A TALE OF WOE FROM START TO FINISH

Words: Graham Faiz
Pictures: Matt Sprake

As the 1999 season drew to a close, Arena-Essex fans faced the prospect of more winter uncertainty as complex owner and promoter Chick Woodroffe announced he was putting the club up for sale owing to ill health.

It had been a similar story back in 1990, when Woodroffe announced he was selling up. On that occasion, Terry Russell and Ivan Henry put in a bid to save the club at the eleventh hour, leading the Hammers to instant success by capturing the league, cup and fours treble.

In this instance, though, Woodroffe announced early that he was in discussions with a number of parties and, although he would not be drawn on any names, he did let on that no member of the previous promoting team – Russell or Henry – were among those interested. This helped to quench popular terrace rumour, although fans were intrigued as to who would be taking to the helm.

On Thursday, 2nd December, all was revealed to the loyal Hammers faithful. A new promoting consortium – Arena Speedway 2000 Ltd – had been formed and would lead Arena-Essex Speedway into the new millennium. This three man consortium was headed by Colin Brine, a long time sponsor of Troy Pratt through his company, Welling Power Tools Ltd.

Brine first saw the sport in the early seventies at Canterbury and had been involved ever since – his face was well known to Arena fans thanks to his pits-side presence in recent years. Joining him at the helm were Adrian Kearney, a former second-halfer at various circuits who ran a successful sports clothing company, and Alan Sargent, a retired bank manager and regular spectator at Arena-Essex. The trio were all hockey umpires who would have to learn a new set of rules for this their first Speedway promoting experience.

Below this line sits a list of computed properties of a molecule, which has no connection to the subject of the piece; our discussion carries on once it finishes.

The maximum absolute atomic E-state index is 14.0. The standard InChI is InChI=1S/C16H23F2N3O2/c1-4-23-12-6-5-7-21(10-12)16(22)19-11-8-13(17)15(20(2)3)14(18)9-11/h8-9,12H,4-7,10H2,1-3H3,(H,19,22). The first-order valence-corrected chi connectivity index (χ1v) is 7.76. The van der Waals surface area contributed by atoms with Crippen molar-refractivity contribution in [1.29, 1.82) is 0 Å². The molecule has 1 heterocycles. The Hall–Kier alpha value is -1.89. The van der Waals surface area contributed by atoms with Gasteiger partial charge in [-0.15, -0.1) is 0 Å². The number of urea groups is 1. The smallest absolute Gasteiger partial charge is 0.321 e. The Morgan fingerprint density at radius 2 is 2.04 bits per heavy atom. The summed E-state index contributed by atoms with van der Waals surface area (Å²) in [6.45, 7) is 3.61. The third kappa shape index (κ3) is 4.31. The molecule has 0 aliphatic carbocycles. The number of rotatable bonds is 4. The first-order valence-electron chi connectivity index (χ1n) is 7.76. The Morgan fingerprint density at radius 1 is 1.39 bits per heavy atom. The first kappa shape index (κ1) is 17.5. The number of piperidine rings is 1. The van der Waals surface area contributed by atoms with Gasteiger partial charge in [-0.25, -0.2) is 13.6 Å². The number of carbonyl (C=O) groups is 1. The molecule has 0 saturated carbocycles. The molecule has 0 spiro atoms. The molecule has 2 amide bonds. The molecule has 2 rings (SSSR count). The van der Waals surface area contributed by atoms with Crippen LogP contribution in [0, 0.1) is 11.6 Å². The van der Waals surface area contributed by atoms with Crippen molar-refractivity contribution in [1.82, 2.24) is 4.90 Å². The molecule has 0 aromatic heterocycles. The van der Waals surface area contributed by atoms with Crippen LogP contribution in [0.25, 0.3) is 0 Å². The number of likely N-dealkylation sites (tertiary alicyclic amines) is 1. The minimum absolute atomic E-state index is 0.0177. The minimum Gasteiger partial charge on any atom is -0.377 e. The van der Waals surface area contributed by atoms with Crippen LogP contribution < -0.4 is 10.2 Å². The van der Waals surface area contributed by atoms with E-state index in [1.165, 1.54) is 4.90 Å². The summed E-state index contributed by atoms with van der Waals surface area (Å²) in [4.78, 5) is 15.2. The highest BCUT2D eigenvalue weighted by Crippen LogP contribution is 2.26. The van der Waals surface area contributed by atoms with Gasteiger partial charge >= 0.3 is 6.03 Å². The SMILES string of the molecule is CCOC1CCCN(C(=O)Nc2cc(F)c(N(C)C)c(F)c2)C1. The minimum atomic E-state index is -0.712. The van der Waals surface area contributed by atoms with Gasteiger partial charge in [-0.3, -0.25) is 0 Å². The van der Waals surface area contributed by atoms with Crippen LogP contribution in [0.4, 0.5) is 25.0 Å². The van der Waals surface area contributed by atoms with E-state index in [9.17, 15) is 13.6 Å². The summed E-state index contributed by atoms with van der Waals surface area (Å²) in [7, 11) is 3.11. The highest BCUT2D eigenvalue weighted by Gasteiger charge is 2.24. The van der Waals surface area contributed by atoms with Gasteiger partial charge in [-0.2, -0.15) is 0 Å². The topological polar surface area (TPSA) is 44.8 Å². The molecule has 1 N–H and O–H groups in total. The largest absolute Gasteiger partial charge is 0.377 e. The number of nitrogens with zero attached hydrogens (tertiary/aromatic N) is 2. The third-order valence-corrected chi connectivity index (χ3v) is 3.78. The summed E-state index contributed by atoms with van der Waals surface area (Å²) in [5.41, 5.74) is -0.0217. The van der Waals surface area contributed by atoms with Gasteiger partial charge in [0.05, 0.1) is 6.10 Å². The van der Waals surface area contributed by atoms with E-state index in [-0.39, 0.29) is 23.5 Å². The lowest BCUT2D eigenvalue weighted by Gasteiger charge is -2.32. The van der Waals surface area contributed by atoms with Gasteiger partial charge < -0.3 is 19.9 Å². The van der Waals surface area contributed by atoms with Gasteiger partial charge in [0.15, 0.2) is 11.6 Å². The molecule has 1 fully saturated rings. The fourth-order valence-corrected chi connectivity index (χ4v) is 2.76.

Brine took the ringleader’s role with his appointment as co-promoter, joining the long serving Peter Thorogood at the helm. His experience would be vital as Brine, Kearney and Sargent set about building on the foundations laid by Woodroffe and Thorogood. Their aim was to bring success to Arena-Essex in terms of trophies and to provide the paying public with entertainment from start to finish on racenights. Little did they know that it would be something which was to prove difficult as the year unfolded………


Arena Speedway 2000 - Alan Sargent, Colin Brine and Adrian Kearney

For Sargent, sitting on the other side of the fence was a brand new experience. He’d been an avid fan of the sport since the sixties at Crayford, Hackney and now Arena-Essex. He and his two partners wasted no time in naming their first new signing – although it was in an off track role! Former Arena-Essex Skipper Martin Goodwin – holder of the Club’s all-time points scoring record –was named as team manager.

Alan explained: “Our first signing was Martin Goodwin – and it was an important signing as it relieved Peter Thorogood of some of the pressure as he had been running the Club almost single-handed”.  Goodwin himself was delighted to be returning to a role he held at Oxford in 1998 and relished the opportunity of going back to Purfleet.


Skipper Colin White alongside the two riders who started the season in the reserve berth - David Mason and Nick Simmons

The team itself began to take shape after the New Year celebrations had died down - and the club were delighted with their first capture, Leigh Lanham.

“It was deemed vital to have an out and out no. 1 and we were delighted to secure the services of Leigh for another year on loan from his parent track, Ipswich” said Alan. His signing was quickly followed by a series of quick-fire signatures.

He continued the story: “Troy was signed as he was popular with the supporters and was likely to get double figure scores in our home meetings.

“Gary Corbett had a good 1999 season and cleaned up all the end of season awards. As an Arena asset and a local lad he was a natural to sign for another season.

“Colin White had put pressure on Leigh in 1999 as to who was going to be our No. 1 and we were delighted that we were able to get him back in 2000. We believed that he was capable of being a top heat leader as he had set himself up with excellent equipment.

“After a slightly disappointing 1999 season Matt Read seemed well motivated to improve in 2000. He had heavily invested in new equipment and was determined to improve his home average”

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